The final chapter of Unholy Sabbath delves specifically into changing memories of South Mountain. Union veterans proudly recalled their victory, but as the author states, “architects of the Lost Cause helped shepherd the Maryland mountain combat off the main stage” (309). While these records prove that Yankees recognized and even celebrated the victory, the Confederates sought to underscore their loss that tarnished the heroic legacy of their beloved leader. Adding to the author’s desire to publicize the importance of South Mountain to history, in a closing interview he reveals that South Mountain regularly appears on lists of the top endangered Civil War battlefields, despite having many original features still intact (352-353).

Overall, Jordan attributes the pervasive removal of South Mountain from popular memory to the overshadowing legacy of Antietam, widespread success of the Lost Cause Myth, and public contempt for McClellan. This research, extracted from archival records, period diaries, official battle histories, veterans’ account and newspaper articles from the postwar decades effectively demonstrates that South Mountain was not merely an extension of Antietam, but instead a battle of significance and worthy of individual reassessment. Some readers might wish the author had focused more exclusively on analyzing memory throughout the text; however, the incorporation of soldiers’ accounts from both the North and South provide plenty of fulfilling opportunities for reflection. These personal glimpses into the past help fashion a refreshing sense of the men themselves, and caution historians evaluating what is deemed worthy of scholarly analysis to reconsider the troop’s experiences on the battlefield. Unholy Sabbath will easily attract a more generalized audience interested in the Civil War while the thorough research will please academics. The use of footnotes, full appendix listing Union and Confederate losses, battle maps, interview with the author, index, and ample bibliography are sure to satisfy future researchers. This newly crafted view of South Mountain and how veterans have chosen to remember—or in the case of many Confederates forget this battle—restores the men who fought there to a prominent place in memory. Unholy Sabbath is a welcome addition for any interested in South Mountain and its regimental histories, the 1862 Maryland Campaign, or Antietam.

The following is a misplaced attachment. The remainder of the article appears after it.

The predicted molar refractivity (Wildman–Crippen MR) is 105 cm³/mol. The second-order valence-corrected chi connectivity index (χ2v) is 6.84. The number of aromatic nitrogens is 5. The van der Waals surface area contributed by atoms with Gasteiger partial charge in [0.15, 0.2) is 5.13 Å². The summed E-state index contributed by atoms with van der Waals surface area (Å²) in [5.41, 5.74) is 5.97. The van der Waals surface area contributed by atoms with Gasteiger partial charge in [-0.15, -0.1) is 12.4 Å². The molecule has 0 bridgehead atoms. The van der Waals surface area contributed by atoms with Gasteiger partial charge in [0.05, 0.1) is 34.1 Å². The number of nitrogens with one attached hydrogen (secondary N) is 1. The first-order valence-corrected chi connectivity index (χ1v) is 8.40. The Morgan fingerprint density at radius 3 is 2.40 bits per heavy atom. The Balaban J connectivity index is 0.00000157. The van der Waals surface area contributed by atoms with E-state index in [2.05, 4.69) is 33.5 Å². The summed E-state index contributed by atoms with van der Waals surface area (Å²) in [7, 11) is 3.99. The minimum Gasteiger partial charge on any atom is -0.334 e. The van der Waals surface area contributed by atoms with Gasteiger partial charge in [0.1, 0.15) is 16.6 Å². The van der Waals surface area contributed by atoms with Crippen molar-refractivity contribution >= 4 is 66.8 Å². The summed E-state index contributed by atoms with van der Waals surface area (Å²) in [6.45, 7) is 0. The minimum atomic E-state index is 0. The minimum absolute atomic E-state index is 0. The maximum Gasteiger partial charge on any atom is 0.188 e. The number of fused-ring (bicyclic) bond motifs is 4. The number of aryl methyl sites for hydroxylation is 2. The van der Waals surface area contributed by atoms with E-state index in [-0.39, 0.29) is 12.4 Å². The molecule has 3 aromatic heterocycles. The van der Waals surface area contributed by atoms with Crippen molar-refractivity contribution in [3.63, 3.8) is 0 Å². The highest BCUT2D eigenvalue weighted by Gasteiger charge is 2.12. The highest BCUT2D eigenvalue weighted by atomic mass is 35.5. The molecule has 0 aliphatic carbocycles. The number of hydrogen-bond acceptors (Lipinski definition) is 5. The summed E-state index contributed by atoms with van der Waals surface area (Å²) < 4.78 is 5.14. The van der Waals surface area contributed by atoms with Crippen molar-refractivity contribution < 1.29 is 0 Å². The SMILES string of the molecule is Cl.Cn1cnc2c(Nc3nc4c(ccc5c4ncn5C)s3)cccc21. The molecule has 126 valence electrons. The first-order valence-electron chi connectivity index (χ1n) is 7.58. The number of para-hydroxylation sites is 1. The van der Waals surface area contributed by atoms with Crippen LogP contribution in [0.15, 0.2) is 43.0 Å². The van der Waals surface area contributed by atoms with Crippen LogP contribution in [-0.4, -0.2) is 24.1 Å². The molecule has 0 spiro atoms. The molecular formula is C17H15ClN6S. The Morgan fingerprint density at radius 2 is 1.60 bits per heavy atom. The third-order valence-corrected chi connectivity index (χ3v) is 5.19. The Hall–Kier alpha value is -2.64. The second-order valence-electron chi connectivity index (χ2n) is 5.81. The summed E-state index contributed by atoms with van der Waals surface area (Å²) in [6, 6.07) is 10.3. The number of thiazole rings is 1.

Kaylynn L. Washnock is a Ph. D. Student in History at the University of Georgia.